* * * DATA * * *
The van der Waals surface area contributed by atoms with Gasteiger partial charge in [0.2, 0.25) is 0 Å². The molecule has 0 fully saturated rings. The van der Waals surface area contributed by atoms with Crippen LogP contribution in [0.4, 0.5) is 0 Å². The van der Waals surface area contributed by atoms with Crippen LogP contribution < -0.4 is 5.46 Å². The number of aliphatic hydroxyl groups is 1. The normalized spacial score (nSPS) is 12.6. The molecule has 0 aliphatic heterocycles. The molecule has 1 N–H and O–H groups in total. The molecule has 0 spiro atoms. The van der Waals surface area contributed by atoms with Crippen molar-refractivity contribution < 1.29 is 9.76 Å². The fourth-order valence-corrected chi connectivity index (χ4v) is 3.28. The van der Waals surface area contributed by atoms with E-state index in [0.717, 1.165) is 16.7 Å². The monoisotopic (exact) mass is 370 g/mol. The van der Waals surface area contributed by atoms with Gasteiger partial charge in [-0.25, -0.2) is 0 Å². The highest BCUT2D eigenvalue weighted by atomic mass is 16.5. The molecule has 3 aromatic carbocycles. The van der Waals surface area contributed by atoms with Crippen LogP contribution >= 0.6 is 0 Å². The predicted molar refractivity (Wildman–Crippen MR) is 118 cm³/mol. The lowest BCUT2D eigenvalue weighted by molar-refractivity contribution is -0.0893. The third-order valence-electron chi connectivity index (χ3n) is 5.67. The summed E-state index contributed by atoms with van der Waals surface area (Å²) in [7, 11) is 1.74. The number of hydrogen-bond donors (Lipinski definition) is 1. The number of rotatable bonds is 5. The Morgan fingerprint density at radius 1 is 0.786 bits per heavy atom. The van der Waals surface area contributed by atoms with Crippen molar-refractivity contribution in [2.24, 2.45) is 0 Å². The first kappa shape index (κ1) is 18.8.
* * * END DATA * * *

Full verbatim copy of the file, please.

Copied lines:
The van der Waals surface area contributed by atoms with Gasteiger partial charge in [0.2, 0.25) is 0 Å². The molecule has 0 fully saturated rings. The van der Waals surface area contributed by atoms with Crippen LogP contribution in [0.4, 0.5) is 0 Å². The van der Waals surface area contributed by atoms with Crippen LogP contribution < -0.4 is 5.46 Å². The number of aliphatic hydroxyl groups is 1. The normalized spacial score (nSPS) is 12.6. The molecule has 0 aliphatic heterocycles. The molecule has 1 N–H and O–H groups in total. The molecule has 0 spiro atoms. The van der Waals surface area contributed by atoms with Crippen molar-refractivity contribution < 1.29 is 9.76 Å². The fourth-order valence-corrected chi connectivity index (χ4v) is 3.28. The van der Waals surface area contributed by atoms with E-state index in [0.717, 1.165) is 16.7 Å². The monoisotopic (exact) mass is 370 g/mol. The van der Waals surface area contributed by atoms with Gasteiger partial charge in [-0.25, -0.2) is 0 Å². The highest BCUT2D eigenvalue weighted by atomic mass is 16.5. The molecule has 3 aromatic carbocycles. The van der Waals surface area contributed by atoms with Crippen LogP contribution >= 0.6 is 0 Å². The predicted molar refractivity (Wildman–Crippen MR) is 118 cm³/mol. The lowest BCUT2D eigenvalue weighted by molar-refractivity contribution is -0.0893. The third-order valence-electron chi connectivity index (χ3n) is 5.67. The summed E-state index contributed by atoms with van der Waals surface area (Å²) in [7, 11) is 1.74. The number of hydrogen-bond donors (Lipinski definition) is 1. The number of rotatable bonds is 5. The Morgan fingerprint density at radius 1 is 0.786 bits per heavy atom. The van der Waals surface area contributed by atoms with Crippen molar-refractivity contribution in [2.24, 2.45) is 0 Å². The first kappa shape index (κ1) is 18.8.